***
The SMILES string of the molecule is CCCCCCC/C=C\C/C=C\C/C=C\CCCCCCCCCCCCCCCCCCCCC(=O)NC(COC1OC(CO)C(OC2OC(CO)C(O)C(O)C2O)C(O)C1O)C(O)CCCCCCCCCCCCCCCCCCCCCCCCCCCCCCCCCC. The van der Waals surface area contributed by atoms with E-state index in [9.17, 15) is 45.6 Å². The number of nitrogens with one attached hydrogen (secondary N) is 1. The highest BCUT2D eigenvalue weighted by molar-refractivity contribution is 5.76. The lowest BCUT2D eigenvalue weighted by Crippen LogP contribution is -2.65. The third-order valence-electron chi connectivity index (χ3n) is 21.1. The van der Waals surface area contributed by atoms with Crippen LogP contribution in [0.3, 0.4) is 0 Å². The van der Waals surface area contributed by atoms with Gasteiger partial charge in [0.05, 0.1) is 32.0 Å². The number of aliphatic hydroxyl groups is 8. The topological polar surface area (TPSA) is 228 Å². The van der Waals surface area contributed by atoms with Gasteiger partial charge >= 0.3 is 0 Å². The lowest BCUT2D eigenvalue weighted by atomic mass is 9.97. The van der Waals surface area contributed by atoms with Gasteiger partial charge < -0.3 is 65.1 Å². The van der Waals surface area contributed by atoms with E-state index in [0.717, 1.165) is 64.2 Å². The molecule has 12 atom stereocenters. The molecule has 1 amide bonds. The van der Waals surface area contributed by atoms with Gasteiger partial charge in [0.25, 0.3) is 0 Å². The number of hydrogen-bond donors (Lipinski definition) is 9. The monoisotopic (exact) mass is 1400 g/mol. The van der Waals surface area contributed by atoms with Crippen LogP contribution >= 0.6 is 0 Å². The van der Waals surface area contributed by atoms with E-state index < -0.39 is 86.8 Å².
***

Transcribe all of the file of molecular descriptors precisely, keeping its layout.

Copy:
The SMILES string of the molecule is CCCCCCC/C=C\C/C=C\C/C=C\CCCCCCCCCCCCCCCCCCCCC(=O)NC(COC1OC(CO)C(OC2OC(CO)C(O)C(O)C2O)C(O)C1O)C(O)CCCCCCCCCCCCCCCCCCCCCCCCCCCCCCCCCC. The van der Waals surface area contributed by atoms with E-state index in [9.17, 15) is 45.6 Å². The number of nitrogens with one attached hydrogen (secondary N) is 1. The highest BCUT2D eigenvalue weighted by molar-refractivity contribution is 5.76. The lowest BCUT2D eigenvalue weighted by Crippen LogP contribution is -2.65. The third-order valence-electron chi connectivity index (χ3n) is 21.1. The van der Waals surface area contributed by atoms with Crippen LogP contribution in [0.3, 0.4) is 0 Å². The van der Waals surface area contributed by atoms with Gasteiger partial charge in [0.05, 0.1) is 32.0 Å². The number of aliphatic hydroxyl groups is 8. The topological polar surface area (TPSA) is 228 Å². The van der Waals surface area contributed by atoms with Gasteiger partial charge >= 0.3 is 0 Å². The lowest BCUT2D eigenvalue weighted by atomic mass is 9.97. The van der Waals surface area contributed by atoms with Gasteiger partial charge < -0.3 is 65.1 Å². The van der Waals surface area contributed by atoms with E-state index in [0.717, 1.165) is 64.2 Å². The molecule has 12 atom stereocenters. The molecule has 1 amide bonds. The van der Waals surface area contributed by atoms with Gasteiger partial charge in [0.25, 0.3) is 0 Å². The number of hydrogen-bond donors (Lipinski definition) is 9. The monoisotopic (exact) mass is 1400 g/mol. The van der Waals surface area contributed by atoms with Crippen LogP contribution >= 0.6 is 0 Å². The van der Waals surface area contributed by atoms with E-state index < -0.39 is 86.8 Å².